Technology Issues Cause One Quarter of Operating Room Errors

Researchers say that one out of every four operating room errors is caused by issues with technology.  Half of these errors could have been prevented if the surgical team had used a simple checklist provided by the World Health Organization (WHO).

 

According to a study conducted by the U.S. National Institutes of Health, the first laparoscopic cholecystectomy, which is a minimally invasive procedure, was the first surgery that was assisted by the use of technology and was performed in 1987.  Since then, even though the assisted surgeries had had much better surgical results and shorter hospital stays for patients, hand eye coordination of surgeons was compromised and other limitations were created by the video monitor used.  These limitations led to the development of the surgical robot.

 

What the Research Found

To make their assessment, the researchers analyzed 28 operating room error studies that had been published previously.  They found that almost a quarter of all surgical errors were caused by technological and equipment failures.  Additionally, the analysis found that there was a direct correlation between the number of technologies and other surgical equipment pieces that were used within a given surgery and the number of errors that were reported.  Issues related to technology and equipment appeared in an average of 15.5% of medical malpractice claims.  There was an average of 2.4 errors for each procedure (however, the numbers rose to 15.5 errors when an independent observer was making the recordings).  Nearly a quarter of these errors was accounted for by technology issues.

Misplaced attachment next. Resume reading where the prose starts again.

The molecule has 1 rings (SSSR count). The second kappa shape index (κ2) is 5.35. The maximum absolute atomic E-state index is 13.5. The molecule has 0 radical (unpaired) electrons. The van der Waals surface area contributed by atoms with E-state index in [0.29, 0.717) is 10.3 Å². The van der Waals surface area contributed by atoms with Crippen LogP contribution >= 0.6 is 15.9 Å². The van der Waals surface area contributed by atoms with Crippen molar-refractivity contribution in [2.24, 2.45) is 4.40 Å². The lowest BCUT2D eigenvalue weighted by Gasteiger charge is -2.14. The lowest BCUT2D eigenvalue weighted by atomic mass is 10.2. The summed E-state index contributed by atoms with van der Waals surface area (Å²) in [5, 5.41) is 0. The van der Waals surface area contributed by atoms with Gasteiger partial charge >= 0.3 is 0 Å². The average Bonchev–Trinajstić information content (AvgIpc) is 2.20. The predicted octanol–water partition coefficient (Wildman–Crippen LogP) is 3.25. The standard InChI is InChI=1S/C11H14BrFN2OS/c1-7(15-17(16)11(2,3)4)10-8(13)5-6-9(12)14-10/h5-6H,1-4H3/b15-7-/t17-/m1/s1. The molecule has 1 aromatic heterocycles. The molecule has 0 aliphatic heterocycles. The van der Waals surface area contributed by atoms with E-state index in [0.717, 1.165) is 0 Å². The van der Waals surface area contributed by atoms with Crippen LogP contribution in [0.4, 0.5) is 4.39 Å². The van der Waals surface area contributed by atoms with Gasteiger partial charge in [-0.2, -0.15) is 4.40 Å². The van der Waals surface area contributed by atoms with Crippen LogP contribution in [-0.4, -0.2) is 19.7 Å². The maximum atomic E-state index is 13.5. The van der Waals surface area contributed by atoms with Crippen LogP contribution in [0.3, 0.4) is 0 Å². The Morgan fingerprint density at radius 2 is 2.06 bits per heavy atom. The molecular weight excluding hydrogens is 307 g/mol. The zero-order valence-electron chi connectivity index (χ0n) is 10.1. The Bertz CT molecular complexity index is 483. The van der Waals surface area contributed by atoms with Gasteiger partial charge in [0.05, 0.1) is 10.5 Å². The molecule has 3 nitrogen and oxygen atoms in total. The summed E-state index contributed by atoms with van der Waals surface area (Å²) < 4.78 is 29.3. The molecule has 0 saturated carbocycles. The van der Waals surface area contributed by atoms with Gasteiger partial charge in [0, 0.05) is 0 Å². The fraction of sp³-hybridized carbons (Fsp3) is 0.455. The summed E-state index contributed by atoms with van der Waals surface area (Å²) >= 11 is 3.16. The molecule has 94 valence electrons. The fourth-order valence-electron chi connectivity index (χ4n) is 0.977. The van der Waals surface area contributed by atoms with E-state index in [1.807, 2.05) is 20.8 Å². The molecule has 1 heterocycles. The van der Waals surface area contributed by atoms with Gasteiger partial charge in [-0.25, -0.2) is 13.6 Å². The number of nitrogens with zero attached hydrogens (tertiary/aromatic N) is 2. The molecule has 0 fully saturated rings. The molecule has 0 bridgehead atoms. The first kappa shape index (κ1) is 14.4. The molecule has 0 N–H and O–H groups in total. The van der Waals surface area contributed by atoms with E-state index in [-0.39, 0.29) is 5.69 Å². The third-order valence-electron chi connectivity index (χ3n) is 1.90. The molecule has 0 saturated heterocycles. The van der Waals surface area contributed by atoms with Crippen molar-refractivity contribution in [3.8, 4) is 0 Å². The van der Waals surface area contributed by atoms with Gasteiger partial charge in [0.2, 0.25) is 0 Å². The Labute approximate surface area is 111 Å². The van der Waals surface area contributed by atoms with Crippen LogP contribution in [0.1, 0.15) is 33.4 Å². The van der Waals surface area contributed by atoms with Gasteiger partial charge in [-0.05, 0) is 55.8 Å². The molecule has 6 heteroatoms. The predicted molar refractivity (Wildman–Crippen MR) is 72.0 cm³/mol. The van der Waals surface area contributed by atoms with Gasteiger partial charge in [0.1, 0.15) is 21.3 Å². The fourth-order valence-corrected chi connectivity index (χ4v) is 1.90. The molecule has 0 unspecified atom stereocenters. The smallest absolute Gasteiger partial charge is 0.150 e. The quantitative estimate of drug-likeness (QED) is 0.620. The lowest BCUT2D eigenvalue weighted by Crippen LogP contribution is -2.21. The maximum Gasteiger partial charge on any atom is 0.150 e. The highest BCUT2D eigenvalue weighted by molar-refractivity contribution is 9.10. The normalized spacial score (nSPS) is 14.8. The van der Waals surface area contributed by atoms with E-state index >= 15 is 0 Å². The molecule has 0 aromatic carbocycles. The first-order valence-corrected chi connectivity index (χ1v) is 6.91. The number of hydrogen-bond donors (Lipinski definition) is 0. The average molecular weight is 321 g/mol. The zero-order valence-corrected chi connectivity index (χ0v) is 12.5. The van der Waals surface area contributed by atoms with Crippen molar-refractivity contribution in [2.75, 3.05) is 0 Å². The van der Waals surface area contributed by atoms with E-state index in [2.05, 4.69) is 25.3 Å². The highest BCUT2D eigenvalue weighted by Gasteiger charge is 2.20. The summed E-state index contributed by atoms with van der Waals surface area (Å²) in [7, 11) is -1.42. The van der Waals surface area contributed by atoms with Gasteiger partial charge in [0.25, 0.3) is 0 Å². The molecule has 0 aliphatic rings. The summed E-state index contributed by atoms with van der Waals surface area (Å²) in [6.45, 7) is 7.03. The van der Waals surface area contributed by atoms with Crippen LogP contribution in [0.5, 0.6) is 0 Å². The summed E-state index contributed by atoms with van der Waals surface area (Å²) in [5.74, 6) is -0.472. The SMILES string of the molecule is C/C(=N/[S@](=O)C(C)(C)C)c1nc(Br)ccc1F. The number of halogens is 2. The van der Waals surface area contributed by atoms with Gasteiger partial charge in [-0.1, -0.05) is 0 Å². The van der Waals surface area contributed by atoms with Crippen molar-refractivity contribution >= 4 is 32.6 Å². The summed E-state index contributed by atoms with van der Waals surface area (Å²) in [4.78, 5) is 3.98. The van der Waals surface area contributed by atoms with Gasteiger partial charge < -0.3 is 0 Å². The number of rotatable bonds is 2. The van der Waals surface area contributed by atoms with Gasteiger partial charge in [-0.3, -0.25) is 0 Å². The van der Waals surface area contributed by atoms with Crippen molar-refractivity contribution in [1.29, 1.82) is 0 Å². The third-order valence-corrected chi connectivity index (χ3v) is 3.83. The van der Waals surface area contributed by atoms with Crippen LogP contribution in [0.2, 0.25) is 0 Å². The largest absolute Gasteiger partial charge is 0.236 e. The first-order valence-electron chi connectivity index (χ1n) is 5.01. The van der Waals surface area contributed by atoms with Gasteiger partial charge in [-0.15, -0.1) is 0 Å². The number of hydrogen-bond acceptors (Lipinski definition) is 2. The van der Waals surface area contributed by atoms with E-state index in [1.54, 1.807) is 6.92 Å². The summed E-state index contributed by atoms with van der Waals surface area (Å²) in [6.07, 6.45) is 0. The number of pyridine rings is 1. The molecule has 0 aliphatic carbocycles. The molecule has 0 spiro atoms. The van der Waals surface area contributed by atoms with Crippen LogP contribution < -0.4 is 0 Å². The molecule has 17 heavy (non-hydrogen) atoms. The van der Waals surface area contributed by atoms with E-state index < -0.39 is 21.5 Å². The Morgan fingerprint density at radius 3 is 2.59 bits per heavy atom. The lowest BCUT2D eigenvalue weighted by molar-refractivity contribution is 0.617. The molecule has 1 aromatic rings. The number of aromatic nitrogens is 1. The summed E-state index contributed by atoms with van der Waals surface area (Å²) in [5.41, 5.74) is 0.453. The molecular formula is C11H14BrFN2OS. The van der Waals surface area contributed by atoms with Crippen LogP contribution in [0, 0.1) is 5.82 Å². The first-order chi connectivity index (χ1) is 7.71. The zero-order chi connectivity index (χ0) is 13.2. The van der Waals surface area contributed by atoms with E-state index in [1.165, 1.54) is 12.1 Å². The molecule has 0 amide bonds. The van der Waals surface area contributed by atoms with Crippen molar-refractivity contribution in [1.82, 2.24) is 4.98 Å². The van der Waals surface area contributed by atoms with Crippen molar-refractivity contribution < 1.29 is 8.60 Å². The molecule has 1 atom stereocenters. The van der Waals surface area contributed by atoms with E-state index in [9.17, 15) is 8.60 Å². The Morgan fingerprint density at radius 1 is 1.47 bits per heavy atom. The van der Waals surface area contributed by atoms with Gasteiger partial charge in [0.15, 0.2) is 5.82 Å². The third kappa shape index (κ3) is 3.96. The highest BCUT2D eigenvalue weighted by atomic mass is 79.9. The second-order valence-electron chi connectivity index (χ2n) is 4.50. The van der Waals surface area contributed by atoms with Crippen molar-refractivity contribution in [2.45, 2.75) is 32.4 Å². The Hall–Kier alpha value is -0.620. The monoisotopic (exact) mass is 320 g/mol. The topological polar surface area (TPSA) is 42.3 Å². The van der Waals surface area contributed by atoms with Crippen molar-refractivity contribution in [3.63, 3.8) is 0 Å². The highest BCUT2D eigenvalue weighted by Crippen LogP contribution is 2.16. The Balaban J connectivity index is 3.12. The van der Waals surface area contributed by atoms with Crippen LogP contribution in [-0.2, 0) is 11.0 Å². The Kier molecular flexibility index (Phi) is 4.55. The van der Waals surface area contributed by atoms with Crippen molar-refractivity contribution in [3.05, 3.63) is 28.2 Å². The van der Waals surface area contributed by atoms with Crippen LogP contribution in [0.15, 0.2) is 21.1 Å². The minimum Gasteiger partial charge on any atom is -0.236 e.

The Cause of Technology Errors

 

According to this research, there three main issues that caused the mishaps, including the lack of knowledge or inability to use the equipment by the surgeon and surgeon assistant, the lack of equipment availability, and defective or faulty equipment.  A breakdown of the studies showed:

 

  • Improper equipment and technology configuration caused 43.4 percent of errors.
  • Unavailability of necessary equipment accounted for 37 percent of errors.
  • Defective or otherwise faulty equipment resulted in nearly 33 percent of errors.

 

Even though it was found that the errors varied widely depending on the type of surgery, if the surgery was more dependent on technology, there were more errors reported. 

 

Decreasing the Surgical Error Rate

 

Even though surgical robots have done a lot of good, the researchers of this study have found that nearly 20 percent of the equipment failures sited lead to major surgical issues.  About half of these errors could have been prevented had a checklist, such as the one created by the WHO, been used.

 

But what do you think?  I would love to hear from you!  Leave a comment or I also welcome your phone call on my toll-free cell at 1-866-889-6882 or you can drop me an e-mail at [email protected]  You are always welcome to request my FREE book, The Seven Deadly Mistakes of Malpractice Victims, at the home page of my website at www.protectingpatientrights.com

 

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